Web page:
Non-vitamin K antagonist oral anticoagulants (known as novel oral anticoagulants (NOACs)) are more frequently being used as high quality data show that they are as effective as warfarin in stroke prevention in patients with non-valvular atrial fibrillation with lower rates of hemorrhagic strokes and better patient adherence (1). The most recent American Stroke Association statement on management of patients with acute ischemic stroke does not recommend the use of IV rtPA in patients with acute ischemic stroke (AIS) who were taking NOACs within 48 hours prior to the time of IV rtPA administration unless sensitive laboratory tests such as aPTT, INR, ECT, TT, or appropriate direct factor Xa activity assays are normal, due to a possible increase in the risk of bleeding complications, particularly intracranial hemorrhage (ICH) (2-7).
Only a few AIS patients who received IV rtPA and had been taking NOACs prior to the treatment have been reported thus far. The majority of these reports are about oral direct thrombin inhibitor, Dabigatran, since it was approved and available in the market earlier than the oral direct factor Xa inhibitors (ODFXIs) (8). We present 3 patients who were taking ODFXIs prior to receiving IV rtPA.
The medical records of the patients who received IV rtPA (0.9 mg/kg) for AIS at our tertiary academic medical center from January 2006 till August 2017 were reviewed retrospectively. Demographics and home medication list were abstracted for each patient. A subset of patients who were taking ODFXIs within 48 hours prior to IV rtPA administration was identified. Follow up head CT scans within 24 to 36 hours of IV rtPA administration were reviewed to determine the number of patients with ICH in this subset. We found 2 patients on Rivaroxaban (20 mg once daily) and one on Apixaban (2.5 mg twice daily). All 3 of them were on ODFXIs for non-valvular atrial fibrillation. One patient underwent mechanical thrombectomy of right middle cerebral artery (M1) clot after IV tPA administration. None had ICH on 24 hour head CT post IV rtPA. Table 1 shows the characteristics of the patients.
|NIHSS on admission||15||6||16|
|h/o A. Fib||Yes||Yes||Yes|
|PT/INR/APTT on admission||13.7/1.09/32.0||13.30/1.07/36.0||13.0/1.0/27.0|
|Creatinine clearance (mL/min)||90.28||102.66||20.45|
|Dosage||20 mg daily||20 mg daily||2.5 mg every 12 hour|
|Last dose to IV tPA interval time (hour)||5||12||24|
|Symptom onset to IV tPA time (min)||40||180||148|
|Infarct on post IVT brain MRI||Multiple areas in bilateral hemisphere||L-MCA||R-MCA|
A computerized search in Medline, PubMed and Google Scholar till July 2016, revealed 12 reported cases of IV rtPA given for AIS in patients who were taking ODFXIs, 10 being on Rivaroxaban and 2 being on Apixaban. None of them developed ICH post IV thrombolysis (9-20). Combining our 3 cases with the 12 cases previously reported in the literature, we have 15 AIS patients who were taking ODFXIs within last 48 hours prior to receiving IV rtPA with no ICH.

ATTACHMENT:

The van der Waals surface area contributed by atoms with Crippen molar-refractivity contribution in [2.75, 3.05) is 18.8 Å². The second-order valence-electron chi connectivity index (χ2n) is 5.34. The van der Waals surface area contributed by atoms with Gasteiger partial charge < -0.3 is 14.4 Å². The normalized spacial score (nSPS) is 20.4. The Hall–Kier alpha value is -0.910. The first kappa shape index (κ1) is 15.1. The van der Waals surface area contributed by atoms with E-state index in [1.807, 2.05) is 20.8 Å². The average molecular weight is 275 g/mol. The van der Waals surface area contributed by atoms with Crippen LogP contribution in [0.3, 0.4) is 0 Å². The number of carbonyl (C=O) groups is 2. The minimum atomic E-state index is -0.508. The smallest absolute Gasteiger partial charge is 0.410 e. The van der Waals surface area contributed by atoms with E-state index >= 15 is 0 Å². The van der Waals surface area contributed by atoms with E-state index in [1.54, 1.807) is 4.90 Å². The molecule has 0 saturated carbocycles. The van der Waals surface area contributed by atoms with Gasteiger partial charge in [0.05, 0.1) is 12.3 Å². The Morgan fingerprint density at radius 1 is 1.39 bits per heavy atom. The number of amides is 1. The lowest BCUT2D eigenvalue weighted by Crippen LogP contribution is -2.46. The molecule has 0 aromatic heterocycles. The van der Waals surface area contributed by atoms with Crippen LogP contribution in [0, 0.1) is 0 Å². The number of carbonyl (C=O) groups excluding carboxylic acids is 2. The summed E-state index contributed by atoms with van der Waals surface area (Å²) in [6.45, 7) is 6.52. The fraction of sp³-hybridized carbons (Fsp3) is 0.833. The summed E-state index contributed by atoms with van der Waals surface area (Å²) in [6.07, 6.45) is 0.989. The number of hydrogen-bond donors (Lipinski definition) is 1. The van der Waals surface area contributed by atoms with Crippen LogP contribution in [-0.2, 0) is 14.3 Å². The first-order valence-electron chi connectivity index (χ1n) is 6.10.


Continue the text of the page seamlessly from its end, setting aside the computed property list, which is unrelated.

ODFXIs may prolong the PT and aPTT, but these responses are not reliable enough to reflect the effect of the drug and the drug concentration. To date, no bedside tests are available that reliably assess the anticoagulatory effect of ODFXIs. Steiner et al. (21) recommend checking anti-factor Xa activity for making decision for or against thrombolysis, but performing those test are time consuming and the threshold which would allow “safe IV rtPA administration” has not yet been established. In addition, those tests are not widely accessible. In our patients, routine coagulation panel including INR, prothrombin time (PT) and partial thromboplastin time (aPTT) were within normal range and anti-factor Xa assays is not available in our center. In addition, among the previously published cases, 10 out 12 had normal coagulation and none of them developed ICH post thrombolysis. We suggest that until reliable and accessible tests exist, the anticoagulation effect of ODFXIs should be estimated by the coagulation panel including PT and aPTT assays as qualitative indices only. The other key consideration is the pharmacokinetics of the ODFXIs including the time since last dose of the drug, renal function and concomitant use of other drugs such as P-glycoprotein inhibitors. Peak plasma levels of the ODFXIs are observed about 2 - 4 hours after intake. They have short half-lives (Apixaban ~ 12 hours, Rivaroxaban 5 - 13 hours) and predictable pharmacokinetics with very few drug-drug and drug-food interactions (6). Although among the 15 cases discussed above some received IV rtPA within 6 hours of the last dose of the drug with no ICH after thrombolysis, we expect less anticoagulant effect with more prolonged time from the last of dose of drug.
Considering the small size of the patients in our case series and variable characteristics of the previously published cases, no solid general conclusion can be drawn about the safety of IV rtPA in AIS patients who were taking ODFXIs, but the favorable outcome of the patients in our series and previously published cases indicates that IV rtPA might be considered on an individual basis considering coagulation profile (PT, PTT), timing of the last dose of the drug, renal function, severity of the stroke, potential for alternative treatment and also availability of anti-factor Xa assays. We encourage other centers to look into their data and provide further information on the safety profile of IV rtPA in such patients.
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